The first of the Spring 2013 Image Source Photographer Workshops kicked off in London, revealing an interesting new direction in commercial photography
From the aesthetic of ‘Truthfulness’ to new visuals around ‘Family’, the London Workshop kicked off on Tuesday. A quick summary of a fascinating day.
Presentations included: Anthony Harris, Image Source’s COO explaining why, despite the disruption of cheap photography, high-end premium photography is a serious market. Ashley Jouhar, the Group Creative Director on the aesthetic of ‘Truthfulness’ in photography and advertising, a look and style with a fascinating visual history and lineage; Liesel Bockl, Art Director at Image Source on trends, style and culture in Asian photography and Siri Vorbeck, Director of Photography on new directions on ‘Family’ imagery.
While Tom Hind, Getty Images Director of Creative Content revealed some top-line insight from ongoing research as to the value of Premium photography to customers.
Copenhagen, Milan, Munich, New York and Los Angeles to come, and there are still a few places left.
As soon as the Workshops are concluded we will go into more depth and analysis of the trends and insights delivered.
From our photographers:
Great workshop with the guys @imagesource lots of new ideas and angles to shoot projects this year! Just need to pull my finger out now…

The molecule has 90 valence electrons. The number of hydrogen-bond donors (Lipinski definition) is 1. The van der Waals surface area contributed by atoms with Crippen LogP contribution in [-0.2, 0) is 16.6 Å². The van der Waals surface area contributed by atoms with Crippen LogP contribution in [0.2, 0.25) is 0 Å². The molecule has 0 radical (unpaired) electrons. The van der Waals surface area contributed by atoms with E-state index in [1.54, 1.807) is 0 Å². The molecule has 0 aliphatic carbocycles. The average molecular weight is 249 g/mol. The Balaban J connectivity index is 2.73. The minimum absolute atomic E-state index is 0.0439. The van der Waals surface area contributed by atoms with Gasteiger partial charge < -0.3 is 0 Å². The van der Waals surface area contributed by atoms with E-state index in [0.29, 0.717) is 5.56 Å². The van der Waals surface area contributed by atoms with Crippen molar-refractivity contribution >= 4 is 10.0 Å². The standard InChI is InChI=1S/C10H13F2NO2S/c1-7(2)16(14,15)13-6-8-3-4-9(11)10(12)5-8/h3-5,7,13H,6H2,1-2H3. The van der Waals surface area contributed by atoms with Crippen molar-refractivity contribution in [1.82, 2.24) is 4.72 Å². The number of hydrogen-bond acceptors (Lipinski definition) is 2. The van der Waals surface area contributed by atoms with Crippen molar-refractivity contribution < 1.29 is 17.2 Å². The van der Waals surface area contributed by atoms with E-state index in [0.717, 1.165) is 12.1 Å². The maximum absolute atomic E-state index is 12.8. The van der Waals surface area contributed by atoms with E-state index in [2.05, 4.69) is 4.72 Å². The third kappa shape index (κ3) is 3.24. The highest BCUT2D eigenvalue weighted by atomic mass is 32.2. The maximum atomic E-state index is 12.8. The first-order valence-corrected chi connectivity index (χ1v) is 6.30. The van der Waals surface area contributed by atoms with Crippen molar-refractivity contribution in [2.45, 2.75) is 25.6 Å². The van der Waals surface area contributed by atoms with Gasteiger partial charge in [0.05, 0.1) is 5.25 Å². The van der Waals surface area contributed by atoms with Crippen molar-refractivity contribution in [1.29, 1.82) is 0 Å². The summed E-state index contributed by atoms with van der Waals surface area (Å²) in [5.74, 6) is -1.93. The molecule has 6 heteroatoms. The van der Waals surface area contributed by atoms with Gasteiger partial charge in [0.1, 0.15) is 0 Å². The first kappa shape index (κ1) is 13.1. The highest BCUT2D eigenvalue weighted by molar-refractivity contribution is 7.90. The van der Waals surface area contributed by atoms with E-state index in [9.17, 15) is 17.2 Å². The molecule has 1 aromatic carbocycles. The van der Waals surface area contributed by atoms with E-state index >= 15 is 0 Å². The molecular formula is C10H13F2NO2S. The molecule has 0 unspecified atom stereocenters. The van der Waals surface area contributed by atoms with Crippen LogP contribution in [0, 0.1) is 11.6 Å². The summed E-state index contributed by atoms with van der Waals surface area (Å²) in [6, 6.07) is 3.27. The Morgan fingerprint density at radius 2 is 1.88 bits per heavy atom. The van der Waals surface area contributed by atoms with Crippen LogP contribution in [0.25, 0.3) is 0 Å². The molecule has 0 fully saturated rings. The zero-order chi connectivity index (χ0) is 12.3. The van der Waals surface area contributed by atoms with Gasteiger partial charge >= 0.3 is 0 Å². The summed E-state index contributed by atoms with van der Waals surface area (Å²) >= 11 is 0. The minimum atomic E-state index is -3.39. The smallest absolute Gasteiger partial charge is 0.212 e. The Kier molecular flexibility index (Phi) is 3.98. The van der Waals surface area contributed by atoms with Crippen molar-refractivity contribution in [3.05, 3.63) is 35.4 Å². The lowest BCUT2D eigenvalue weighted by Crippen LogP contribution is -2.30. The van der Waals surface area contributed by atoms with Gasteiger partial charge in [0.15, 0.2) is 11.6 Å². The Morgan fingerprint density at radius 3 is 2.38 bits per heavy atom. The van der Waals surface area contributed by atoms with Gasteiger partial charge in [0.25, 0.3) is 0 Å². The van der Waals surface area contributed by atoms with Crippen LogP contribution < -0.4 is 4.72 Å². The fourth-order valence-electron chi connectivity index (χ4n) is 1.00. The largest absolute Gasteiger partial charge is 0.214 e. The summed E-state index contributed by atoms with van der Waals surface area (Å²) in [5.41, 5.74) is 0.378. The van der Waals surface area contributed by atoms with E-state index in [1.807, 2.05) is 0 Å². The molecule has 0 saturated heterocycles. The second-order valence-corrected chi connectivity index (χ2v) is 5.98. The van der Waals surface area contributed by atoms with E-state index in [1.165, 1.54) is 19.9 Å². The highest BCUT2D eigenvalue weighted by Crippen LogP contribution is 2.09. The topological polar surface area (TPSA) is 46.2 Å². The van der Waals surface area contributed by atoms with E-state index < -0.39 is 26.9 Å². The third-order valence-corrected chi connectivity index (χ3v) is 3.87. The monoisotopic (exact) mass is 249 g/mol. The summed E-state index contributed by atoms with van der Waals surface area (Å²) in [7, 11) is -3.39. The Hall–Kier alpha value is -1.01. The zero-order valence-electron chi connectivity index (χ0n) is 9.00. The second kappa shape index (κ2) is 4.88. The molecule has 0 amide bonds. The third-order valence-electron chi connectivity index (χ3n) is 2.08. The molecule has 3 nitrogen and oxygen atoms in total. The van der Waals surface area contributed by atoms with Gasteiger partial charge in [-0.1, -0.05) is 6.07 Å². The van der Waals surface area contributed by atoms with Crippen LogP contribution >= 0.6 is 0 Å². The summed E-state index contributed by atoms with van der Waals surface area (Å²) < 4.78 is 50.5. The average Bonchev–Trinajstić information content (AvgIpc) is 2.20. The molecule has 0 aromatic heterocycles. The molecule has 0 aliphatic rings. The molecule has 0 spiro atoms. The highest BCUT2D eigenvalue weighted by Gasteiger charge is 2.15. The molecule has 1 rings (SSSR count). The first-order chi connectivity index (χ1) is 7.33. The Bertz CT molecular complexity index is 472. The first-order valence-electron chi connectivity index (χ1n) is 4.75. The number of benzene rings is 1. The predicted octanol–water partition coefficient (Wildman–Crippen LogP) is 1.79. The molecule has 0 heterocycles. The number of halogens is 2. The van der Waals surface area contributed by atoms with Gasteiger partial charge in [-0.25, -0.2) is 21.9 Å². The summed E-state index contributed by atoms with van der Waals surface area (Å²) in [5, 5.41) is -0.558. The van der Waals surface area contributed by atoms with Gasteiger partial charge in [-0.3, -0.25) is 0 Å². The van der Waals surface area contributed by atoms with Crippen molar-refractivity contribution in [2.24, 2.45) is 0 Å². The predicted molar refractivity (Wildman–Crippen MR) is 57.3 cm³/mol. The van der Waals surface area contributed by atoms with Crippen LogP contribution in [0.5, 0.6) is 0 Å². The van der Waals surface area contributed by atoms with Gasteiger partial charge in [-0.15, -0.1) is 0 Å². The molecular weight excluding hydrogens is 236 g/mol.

Blending the present and the past, the real and the ideal, David Bowie and Audrey Hepburn, this week’s 7 Days is about the retouching, colour and propping of Nostalgia.
It was 9 years ago in 2004 that the Dove Campaign for Real Beauty kicked off. Shot by British photographer Rankin it celebrated a different female body shape to those in conventional fashion and beauty product advertising. Despite the emergence of the plus-size model and the celebration of actresses like Christina Hendricks in Mad Men, Dove have settled on an idea and issue that’s unlikely to go away anytime soon.
Dove’s provocations around fashion and advertising conventions continued this week with a software program aimed at those “responsible for manipulating our perceptions.” They created a “Beautify” photoshop action and posted it on various websites. Supposedly adding a skin glow effect, it actually returned the photo to its original state.
Meanwhile at the other end of retouching, Mars in the UK have have pushed the image manipulation button to the max with a retro CGI fantasy for their Galaxy bar, where 1950s icon Audrey Hepburn solves her public transport problem by being stylish, elegant and cool, hitching a ride from a hunk driving a convertible.
On the ‘time-travel’ tip, David Bowie’s new promo features a younger version of himself, luxuriating in a suburban sensibility. Time magazine gets in on the wave of Bowie nostalgia because of his forthcoming album and the huge exhibition at the end of March at London’s Victoria and Albert Museum.
Another comeback is an ad for Patak’s Curry. Originally released in 2011 it is still ticking sepia-toned boxes around imagery that is connecting with audiences – a spoonful of nostalgia, a pinch of washed-out colour and a sprinkling of family and tradition. A funky hammond organ and a sitar help in this recreation of the 1960s/1970s.